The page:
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Reality of Peace
The Reality of Peace

Much of the human experience is consumed in the pursuit of peace. It is a universal human longing. The peace we pursue is not merely the quiet enjoyment of life’s little pleasures, but the restoration of the real life we were created to enjoy.

Legitimate Authority & Just War
Legitimate Authority and Just War

Just war theorists should agree that war must be waged according to the rule of law if it is to be considered an exercise of “legitimate authority.” The American system, with its marbling of war powers between the executive and legislative branches, usually requires authorization based on the deliberative consent of the popular will expressed through the people’s representatives in Congress.

America’s Spirituality, Europe, and “White” America

As Americans become less demographically European, will American foreign policy focus less on traditional European allies?

Covert Operations: Just War or Dirty Hands?
Covert Operations: Just War or Dirty Hands?

Two Christian schools of thought might support covert operations and espionage: the just war tradition and a kind of “dirty hands” moralism. The dirty hands view says all those in political power must unavoidably resort to evil for the common good. The just war tradition has a different approach.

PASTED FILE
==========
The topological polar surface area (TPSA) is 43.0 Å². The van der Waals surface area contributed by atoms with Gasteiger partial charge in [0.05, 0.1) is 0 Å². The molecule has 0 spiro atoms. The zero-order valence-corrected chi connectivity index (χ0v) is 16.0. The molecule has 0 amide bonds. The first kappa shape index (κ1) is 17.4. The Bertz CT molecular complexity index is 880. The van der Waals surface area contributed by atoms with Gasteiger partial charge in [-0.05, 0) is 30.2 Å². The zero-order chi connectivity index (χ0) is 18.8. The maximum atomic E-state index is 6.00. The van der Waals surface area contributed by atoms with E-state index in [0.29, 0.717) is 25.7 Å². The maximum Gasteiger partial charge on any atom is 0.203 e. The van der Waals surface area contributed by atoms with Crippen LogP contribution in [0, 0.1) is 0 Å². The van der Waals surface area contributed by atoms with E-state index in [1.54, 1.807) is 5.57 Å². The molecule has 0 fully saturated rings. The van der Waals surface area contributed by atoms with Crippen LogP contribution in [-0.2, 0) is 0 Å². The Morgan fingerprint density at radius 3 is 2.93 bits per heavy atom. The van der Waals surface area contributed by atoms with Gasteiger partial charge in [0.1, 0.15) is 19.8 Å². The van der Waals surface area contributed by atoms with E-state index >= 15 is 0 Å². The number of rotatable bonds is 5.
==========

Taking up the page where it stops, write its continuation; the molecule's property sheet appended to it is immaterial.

Does Liberalism Have a Future?
Does Liberalism Have a Future?

Today we see forces against liberalism at home and abroad. We need statesmen who understand liberalism and who can make the case for limited, representative, and accountable government.

Yoder
Yoder, Sex Abuse, and War

Recently, the legacy of John Howard Yoder has come under scrutiny in light of his prolific sexual misconduct. Mark Tooley argues that these revelations further demonstrate that Yoder twisted his theology to suit his lifestyle.

Blessed Are the Peacemakers - Sermon on the Mount - War
Blessed are the Peacemakers

Force is always only the form love takes against terrible evil in the last resort when nothing else will protect the innocent, restore justice, and bring about the conditions for peace. The old Chestertonian nugget remains: “The true soldier fights not because he hates what is in front of him, but because he loves what is behind him.”

American Power and the Ways the World Ends
American Power and the Ways the World Ends

Are we, in fact, seeking through foreign policy to protect ourselves from a pre-millennial apocalypse—or, perhaps, to bring about a post-millennial one? The intellectual and spiritual resources of Protestant Christianity have a great deal to add to this debate. But up until now, I haven’t seen much evidence that these resources have yet been brought to bear on these questions.

Revising or Applying the Just War Tradition? Review of Dubik’s Just War Reconsidered
Revising or Applying the Just War Tradition? Review of Dubik’s Just War Reconsidered

James M. Dubik’s argument in Just War Reconsidered is straightforward: current just war theorizing is insufficient insofar as it “omits a major part of the conduct of war.” A “new addition” to jus in bello theory is urgently needed.